Sterling is Day’s Best Performer

Not only did the British pound trade higher against the U.S. dollar, but it was the day’s best performer.  Sterling held onto nearly all of today’s gains, rising almost 1% against the greenback.  What was surprising about the move is the lack of catalyst. There was no U.K. economic reports or market moving comments from policymakers. Bank of England member Miles spoke this morning and all he talked about was the Funding for Lending Scheme.  He said FLS is an insurance against a sharp rise in funding costs and the reason why it hasn’t been used extensively is because banks funding costs have declined since the program began in August of last year. U.K. Chancellor Osborne said the economy is still dependent on monetary stimulus and indicated that central banks are “very focused on communicating the future path of interest rates.” While he didn’t mention the BoE specifically, Mark Carney’s decision to provide a detailed statement after last month’s monetary policy meeting indicates that he wants more transparency for the central bank and to provide more guidance to the market.

AUD – Case for RBA Easing Grows

After a 3-day rally, the Australian and New Zealand dollars resumed their slide against the greenback.  In yesterday’s note we said the outlook for the AUD and NZD are grim given the recent weakness of Chinese and Australian data.  Last night’s Australian economic report contained weakness beneath the headlines.  While job growth increased 10.5k in the month of June, all of the gains were driven by part time work as full time jobs declined 4.4k.  The unemployment rate also rose to 5.7% from an upwardly revised 5.6%.  The combination of weaker domestic and external conditions could prompt the RBA to cut rates again.  Economic data was even weak in New Zealand.  The country’s business PMI index dropped from 59 to 54.7.  Although new housing prices rose at a slower pace in May, the Canadian dollar rose strongly against the greenback and we may finally be seeing a catch up move in the loonie.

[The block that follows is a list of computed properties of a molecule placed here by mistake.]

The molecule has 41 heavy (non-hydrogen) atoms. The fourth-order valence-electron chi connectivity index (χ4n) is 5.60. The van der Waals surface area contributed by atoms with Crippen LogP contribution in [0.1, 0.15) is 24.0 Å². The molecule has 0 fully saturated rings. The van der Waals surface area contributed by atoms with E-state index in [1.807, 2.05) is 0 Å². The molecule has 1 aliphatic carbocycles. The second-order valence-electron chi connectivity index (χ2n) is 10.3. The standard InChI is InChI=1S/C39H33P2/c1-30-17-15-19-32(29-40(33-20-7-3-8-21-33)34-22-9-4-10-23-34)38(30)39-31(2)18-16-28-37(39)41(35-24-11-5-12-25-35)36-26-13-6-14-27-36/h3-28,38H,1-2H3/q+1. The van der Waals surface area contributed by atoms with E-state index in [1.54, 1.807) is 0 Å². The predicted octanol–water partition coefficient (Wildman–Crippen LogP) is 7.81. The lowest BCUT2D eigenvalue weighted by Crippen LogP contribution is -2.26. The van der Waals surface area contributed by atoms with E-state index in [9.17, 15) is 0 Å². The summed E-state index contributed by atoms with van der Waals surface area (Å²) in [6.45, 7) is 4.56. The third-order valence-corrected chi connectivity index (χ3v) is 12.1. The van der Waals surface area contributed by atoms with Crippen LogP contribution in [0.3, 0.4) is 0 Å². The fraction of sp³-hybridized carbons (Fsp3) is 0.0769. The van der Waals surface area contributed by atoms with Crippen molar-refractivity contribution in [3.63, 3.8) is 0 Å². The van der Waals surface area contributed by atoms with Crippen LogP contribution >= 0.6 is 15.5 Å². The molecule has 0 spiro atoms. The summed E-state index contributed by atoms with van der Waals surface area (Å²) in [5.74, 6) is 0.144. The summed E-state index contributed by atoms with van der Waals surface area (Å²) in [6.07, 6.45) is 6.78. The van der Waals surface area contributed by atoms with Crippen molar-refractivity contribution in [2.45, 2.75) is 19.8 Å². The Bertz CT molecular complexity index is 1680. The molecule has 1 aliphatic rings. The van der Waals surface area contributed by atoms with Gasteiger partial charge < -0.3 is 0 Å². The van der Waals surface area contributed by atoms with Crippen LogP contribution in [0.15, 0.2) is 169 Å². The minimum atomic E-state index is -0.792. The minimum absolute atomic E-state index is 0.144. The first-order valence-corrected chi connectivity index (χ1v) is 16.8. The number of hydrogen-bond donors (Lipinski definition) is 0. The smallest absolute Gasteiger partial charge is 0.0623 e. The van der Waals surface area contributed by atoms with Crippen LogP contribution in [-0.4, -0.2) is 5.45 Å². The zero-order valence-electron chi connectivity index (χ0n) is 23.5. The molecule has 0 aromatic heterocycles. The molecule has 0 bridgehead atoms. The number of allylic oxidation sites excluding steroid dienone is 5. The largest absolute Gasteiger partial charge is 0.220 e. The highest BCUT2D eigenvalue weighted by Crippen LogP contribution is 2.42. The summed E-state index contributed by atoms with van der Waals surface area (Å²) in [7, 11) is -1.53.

JPY – Japanese Investors Buy Foreign Bonds

It was a mixed day for the Japanese Yen, which strengthened against the U.S., Australian and New Zealand dollars and held steady against the rest of the majors.  As expected, the Bank of Japan left monetary policy unchanged.  Given the recent stability of JGB yields, the central bank did not feel that additional stimulus was necessary.  BoJ Governor Kuroda is a firm believer in Abenomics and feels that the current level of asset purchases will be enough to support the economy.  Whether he is right remains to be seen but for the time being, BoJ policy remains steady.  For the first time since May, Japanese investors were net buyers of foreign bonds.  After selling ¥965bn worth of foreign bonds the week prior, the Japanese bought ¥973bn worth of foreign bonds last week. It is far to early to call this a shift in trend but we could finally be seeing Japanese investors diversify, which is a critical factor in a renewed USD/JPY rally but we will need to wait a few more weeks to see if this trend continues.

Filed in: Commodities